Globalizing Capital: A History of the International Monetary System

Globalizing Capital: A History of the International Monetary System

Globalizing Capital: A History of the International Monetary System

Globalizing Capital: A History of the International Monetary System

Excerpt

This history of the international monetary system is short in two senses of the word. First, I concentrate on a short period: the century and a half from 1850 to today. Many of the developments I describe have roots in earlier eras, but to draw out their implications I need only consider this relatively short time span. Second, I have sought to write a short book emphasizing thematic material rather than describing international monetary arrangements in exhaustive detail.

I attempt to speak to several audiences. One is students in economics seeking historical and institutional flesh to place on their textbooks' theoretical bones. They will find references here to concepts and models familiar from the literature of macroeconomics and international economics. A second audience, students in history, will encounter familiar historical concepts and methodologies. General readers interested in monetary reform and conscious that the history of the international monetary system continues to shape its operation and future prospects will, I hope, find this material accessible as well. To facilitate their understanding, a glossary of technical terms follows the text: entries in the glossary are printed in italics in the text the first time they appear.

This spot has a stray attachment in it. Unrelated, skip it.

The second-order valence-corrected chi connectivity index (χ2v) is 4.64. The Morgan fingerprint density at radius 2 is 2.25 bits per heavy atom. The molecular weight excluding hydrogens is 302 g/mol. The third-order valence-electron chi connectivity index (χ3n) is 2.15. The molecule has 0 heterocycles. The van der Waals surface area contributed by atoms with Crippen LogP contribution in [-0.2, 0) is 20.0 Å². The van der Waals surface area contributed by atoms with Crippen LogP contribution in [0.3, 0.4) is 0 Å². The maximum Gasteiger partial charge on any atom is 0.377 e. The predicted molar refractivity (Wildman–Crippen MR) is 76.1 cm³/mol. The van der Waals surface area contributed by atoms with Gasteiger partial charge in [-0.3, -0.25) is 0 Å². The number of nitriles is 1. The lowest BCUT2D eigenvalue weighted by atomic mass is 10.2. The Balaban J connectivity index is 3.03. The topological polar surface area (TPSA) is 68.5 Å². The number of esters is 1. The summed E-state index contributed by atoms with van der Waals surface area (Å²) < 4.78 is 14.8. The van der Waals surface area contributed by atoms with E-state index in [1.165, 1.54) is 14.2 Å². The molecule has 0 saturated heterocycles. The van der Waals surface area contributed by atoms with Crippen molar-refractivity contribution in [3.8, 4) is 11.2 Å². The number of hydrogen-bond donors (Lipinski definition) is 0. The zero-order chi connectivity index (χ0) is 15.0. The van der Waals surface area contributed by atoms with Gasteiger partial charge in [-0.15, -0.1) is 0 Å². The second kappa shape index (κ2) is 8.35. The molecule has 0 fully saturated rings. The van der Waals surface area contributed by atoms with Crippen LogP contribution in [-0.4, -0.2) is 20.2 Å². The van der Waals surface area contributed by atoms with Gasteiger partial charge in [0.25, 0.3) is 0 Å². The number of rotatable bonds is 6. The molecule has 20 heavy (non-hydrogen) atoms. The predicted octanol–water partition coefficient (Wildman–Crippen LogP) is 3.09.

This manuscript originated as the Gaston Eyskens Lectures at the Catholic University of Leuven. For their kind invitation I thank my friends in the Economics Department at Leuven, especially Erik Buyst, Paul De Grauwe, and Herman van der Wee. The Research Department of the International Monetary Fund, the International Finance Division of the Board of Governors of the Federal Reserve System, and the Indian Council for Research on International Economic Relations provided hospitable settings for revisions. It will be clear that the opinions expressed here are not necessarily those of my institutional hosts.

Progress in economics is said to take place through a cumulative process in which scholars build on the work of their predecessors. In an age when graduate syllabi contain few references to books and articles written as many as ten years ago, this is too infrequently the case. In the present instance I hope that the footnotes will make clear the extent of my debt to previous . . .

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